Master’s in Health Policy Electives
- The Quality of Healthcare: An Evaluation
- Public Management and the Healthcare System
- Monitoring the Health of a Population
- Communicating Public Health Information
- Communicating Public Health Information
If you’re earning a Master’s in Health Policy, there are five popular electives you may want to consider as you progress through the program. These electives serve to enhance the information you learn in core courses. In addition, an elective class may help you decide what area of healthcare you want to work in after graduation.
1. The Quality of Healthcare: An Evaluation
In this elective course, students learn about the various approaches to healthcare as well as how health services are managed and implemented. Students learn about past methods of providing healthcare as well as current ones. They examine improvements that have been made in the system along with the reasons for any setbacks. Also, this course looks at issues happening within the system of healthcare that affect the overall quality of the services patients receive. Students find out about services patients will receive in the future that will boost the quality of their care.
2. Public Management and the Healthcare System
Students taking this type of course learn both the benefits and the drawbacks of having the government involved in healthcare. They study how policies affect people with and without the resources to pay for healthcare. Students become familiar with who controls decisions made in public healthcare along with the various steps in the process. The high cost of healthcare is discussed and how improvements can be made so that adequate healthcare can become readily available for people in all circumstances. Students look at the most important issues in the future of healthcare.
3. Monitoring the Health of a Population
This is an elective course concerned with teaching students about the process of assessing or evaluating the overall health of certain segments of the population. Students find out how to collect and interpret health data such as behavior risk factors, mortality, natality and more. They learn how this data is used to improve various parts of the healthcare system. Students are shown how this data can directly affect the efficiency of health services provided to urban, rural or other populations. A lot of the coursework deals with written research, studies and data collection.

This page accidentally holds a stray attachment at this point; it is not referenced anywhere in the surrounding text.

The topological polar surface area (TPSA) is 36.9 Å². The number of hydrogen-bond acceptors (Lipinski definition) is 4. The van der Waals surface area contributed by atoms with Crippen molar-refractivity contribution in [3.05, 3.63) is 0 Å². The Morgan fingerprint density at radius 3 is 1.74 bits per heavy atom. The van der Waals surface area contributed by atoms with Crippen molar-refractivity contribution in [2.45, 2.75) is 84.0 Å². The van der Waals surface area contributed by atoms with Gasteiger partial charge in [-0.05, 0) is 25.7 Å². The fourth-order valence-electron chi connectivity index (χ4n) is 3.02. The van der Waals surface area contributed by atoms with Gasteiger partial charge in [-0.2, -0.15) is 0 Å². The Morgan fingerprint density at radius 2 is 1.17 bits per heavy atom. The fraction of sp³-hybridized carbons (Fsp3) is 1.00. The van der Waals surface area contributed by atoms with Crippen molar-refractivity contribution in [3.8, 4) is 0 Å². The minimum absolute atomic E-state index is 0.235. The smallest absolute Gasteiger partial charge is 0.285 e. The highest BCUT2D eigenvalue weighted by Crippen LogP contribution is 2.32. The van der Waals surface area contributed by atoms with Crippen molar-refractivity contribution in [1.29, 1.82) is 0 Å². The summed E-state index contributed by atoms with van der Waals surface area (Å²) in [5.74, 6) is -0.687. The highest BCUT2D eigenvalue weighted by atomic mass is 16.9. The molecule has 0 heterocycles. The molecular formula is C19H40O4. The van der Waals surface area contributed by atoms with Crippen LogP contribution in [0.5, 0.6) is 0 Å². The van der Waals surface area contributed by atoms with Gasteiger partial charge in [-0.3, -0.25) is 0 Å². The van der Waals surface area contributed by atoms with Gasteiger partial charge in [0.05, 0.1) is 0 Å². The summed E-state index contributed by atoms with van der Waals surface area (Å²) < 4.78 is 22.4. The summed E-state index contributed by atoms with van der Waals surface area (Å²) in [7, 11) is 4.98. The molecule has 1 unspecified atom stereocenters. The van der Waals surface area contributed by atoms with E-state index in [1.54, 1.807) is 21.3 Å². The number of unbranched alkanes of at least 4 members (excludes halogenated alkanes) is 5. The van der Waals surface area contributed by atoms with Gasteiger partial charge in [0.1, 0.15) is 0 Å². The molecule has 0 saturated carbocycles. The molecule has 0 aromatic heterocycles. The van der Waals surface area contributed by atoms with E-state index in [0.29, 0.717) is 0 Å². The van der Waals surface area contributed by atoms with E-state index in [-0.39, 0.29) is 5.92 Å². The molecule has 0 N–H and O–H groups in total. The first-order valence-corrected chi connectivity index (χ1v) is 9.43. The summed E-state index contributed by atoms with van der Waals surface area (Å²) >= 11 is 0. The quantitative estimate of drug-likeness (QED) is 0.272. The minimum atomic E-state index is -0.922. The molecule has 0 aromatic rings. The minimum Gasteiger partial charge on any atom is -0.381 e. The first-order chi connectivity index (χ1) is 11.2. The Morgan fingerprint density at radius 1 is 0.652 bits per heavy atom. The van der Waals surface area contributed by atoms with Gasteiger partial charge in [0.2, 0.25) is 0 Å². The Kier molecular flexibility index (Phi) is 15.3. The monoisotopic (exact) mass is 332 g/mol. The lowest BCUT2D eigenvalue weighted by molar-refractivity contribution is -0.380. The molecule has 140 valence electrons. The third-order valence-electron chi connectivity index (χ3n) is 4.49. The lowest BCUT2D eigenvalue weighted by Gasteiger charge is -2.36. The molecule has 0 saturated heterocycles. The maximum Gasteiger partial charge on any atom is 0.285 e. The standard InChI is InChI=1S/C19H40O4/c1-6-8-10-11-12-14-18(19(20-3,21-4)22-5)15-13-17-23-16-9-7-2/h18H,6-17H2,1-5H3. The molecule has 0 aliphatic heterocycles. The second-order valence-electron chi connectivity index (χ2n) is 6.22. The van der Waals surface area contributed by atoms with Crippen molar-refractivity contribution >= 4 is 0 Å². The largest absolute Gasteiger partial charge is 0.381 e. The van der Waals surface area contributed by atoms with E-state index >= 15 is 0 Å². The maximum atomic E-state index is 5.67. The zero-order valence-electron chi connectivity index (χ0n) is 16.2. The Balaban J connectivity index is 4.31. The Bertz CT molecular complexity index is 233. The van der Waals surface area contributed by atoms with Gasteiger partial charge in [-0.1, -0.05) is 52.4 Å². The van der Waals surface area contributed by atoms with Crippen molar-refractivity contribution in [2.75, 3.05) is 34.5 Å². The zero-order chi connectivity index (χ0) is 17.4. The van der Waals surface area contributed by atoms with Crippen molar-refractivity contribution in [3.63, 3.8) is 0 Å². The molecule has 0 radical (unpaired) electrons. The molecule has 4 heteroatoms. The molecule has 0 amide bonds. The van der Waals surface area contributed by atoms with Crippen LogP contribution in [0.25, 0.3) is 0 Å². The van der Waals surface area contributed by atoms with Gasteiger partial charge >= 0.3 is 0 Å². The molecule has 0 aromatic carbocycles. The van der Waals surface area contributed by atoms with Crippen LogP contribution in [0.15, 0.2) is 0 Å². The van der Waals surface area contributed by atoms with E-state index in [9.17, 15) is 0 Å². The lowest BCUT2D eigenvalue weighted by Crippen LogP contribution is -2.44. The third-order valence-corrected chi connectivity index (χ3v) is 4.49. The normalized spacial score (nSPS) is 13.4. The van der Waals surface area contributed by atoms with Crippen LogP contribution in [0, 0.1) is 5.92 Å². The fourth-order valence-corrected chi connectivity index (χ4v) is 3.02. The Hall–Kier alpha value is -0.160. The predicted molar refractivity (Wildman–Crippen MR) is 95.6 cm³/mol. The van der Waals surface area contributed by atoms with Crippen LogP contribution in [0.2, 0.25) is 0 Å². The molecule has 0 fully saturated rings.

4. Communicating Public Health Information
Students learn how to speak to different people or groups on the subjects of policy and public health issues. They are shown the proper way to speak to media outlets including television and radio so the audience can understand the health information being conveyed. In addition, students learn how to communicate in writing to legislators, colleagues and to the public. A student’s writing must be clear and state the information in a succinct way so it achieves its purpose. Students practice their writing and speaking skills under the guidance of an experienced instructor.
5. Communicating Public Health Information
In this course, students look at healthcare from the perspective of prevention instead of treatment. They study practices that can add to the public’s overall quality of health. They look at various programs focusing on prevention of illness and examine the parts of them that have been successful. Students study research and statistics pointing to the biggest health problems people will face in the future. More importantly, students examine what can be done to prevent those illnesses. Lastly, students look at how illness and disease education and prevention will change the look of healthcare in the future.
These are just a few of the electives open to students in this study program. It’s a good idea for students to look at several electives to see which are most appealing, according to the Bureau of Labor Statistics. Whether a student wants to become an epidemiologist, a health policy analyst or another professional, these five popular electives can help them earn a Master’s in Health Policy.